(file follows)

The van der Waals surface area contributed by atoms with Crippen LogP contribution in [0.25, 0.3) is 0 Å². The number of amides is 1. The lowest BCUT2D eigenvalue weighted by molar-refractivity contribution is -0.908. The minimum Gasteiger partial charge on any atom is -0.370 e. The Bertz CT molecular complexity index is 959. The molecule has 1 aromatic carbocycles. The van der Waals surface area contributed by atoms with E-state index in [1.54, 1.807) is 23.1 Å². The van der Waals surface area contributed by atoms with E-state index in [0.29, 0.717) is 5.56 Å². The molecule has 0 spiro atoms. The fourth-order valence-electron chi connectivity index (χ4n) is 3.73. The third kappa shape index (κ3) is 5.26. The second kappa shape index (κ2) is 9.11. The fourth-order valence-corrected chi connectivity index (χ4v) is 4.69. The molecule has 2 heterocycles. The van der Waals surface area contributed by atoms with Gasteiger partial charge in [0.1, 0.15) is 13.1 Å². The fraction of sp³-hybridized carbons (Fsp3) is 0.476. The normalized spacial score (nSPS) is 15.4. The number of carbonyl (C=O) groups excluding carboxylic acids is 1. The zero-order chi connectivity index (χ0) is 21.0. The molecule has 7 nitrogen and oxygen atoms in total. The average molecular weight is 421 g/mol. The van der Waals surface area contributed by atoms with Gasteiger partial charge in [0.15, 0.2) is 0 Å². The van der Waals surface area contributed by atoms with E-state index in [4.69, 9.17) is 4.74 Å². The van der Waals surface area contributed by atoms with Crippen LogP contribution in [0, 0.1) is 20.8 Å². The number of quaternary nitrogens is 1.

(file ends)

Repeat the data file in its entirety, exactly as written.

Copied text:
The van der Waals surface area contributed by atoms with Crippen LogP contribution in [0.25, 0.3) is 0 Å². The number of amides is 1. The lowest BCUT2D eigenvalue weighted by molar-refractivity contribution is -0.908. The minimum Gasteiger partial charge on any atom is -0.370 e. The Bertz CT molecular complexity index is 959. The molecule has 1 aromatic carbocycles. The van der Waals surface area contributed by atoms with E-state index in [1.54, 1.807) is 23.1 Å². The van der Waals surface area contributed by atoms with E-state index in [0.29, 0.717) is 5.56 Å². The molecule has 0 spiro atoms. The fourth-order valence-electron chi connectivity index (χ4n) is 3.73. The third kappa shape index (κ3) is 5.26. The second kappa shape index (κ2) is 9.11. The fourth-order valence-corrected chi connectivity index (χ4v) is 4.69. The molecule has 2 heterocycles. The van der Waals surface area contributed by atoms with Gasteiger partial charge in [0.1, 0.15) is 13.1 Å². The fraction of sp³-hybridized carbons (Fsp3) is 0.476. The normalized spacial score (nSPS) is 15.4. The number of carbonyl (C=O) groups excluding carboxylic acids is 1. The zero-order chi connectivity index (χ0) is 21.0. The molecule has 7 nitrogen and oxygen atoms in total. The average molecular weight is 421 g/mol. The van der Waals surface area contributed by atoms with Gasteiger partial charge in [0.15, 0.2) is 0 Å². The van der Waals surface area contributed by atoms with E-state index in [4.69, 9.17) is 4.74 Å². The van der Waals surface area contributed by atoms with Crippen LogP contribution in [0, 0.1) is 20.8 Å². The number of quaternary nitrogens is 1.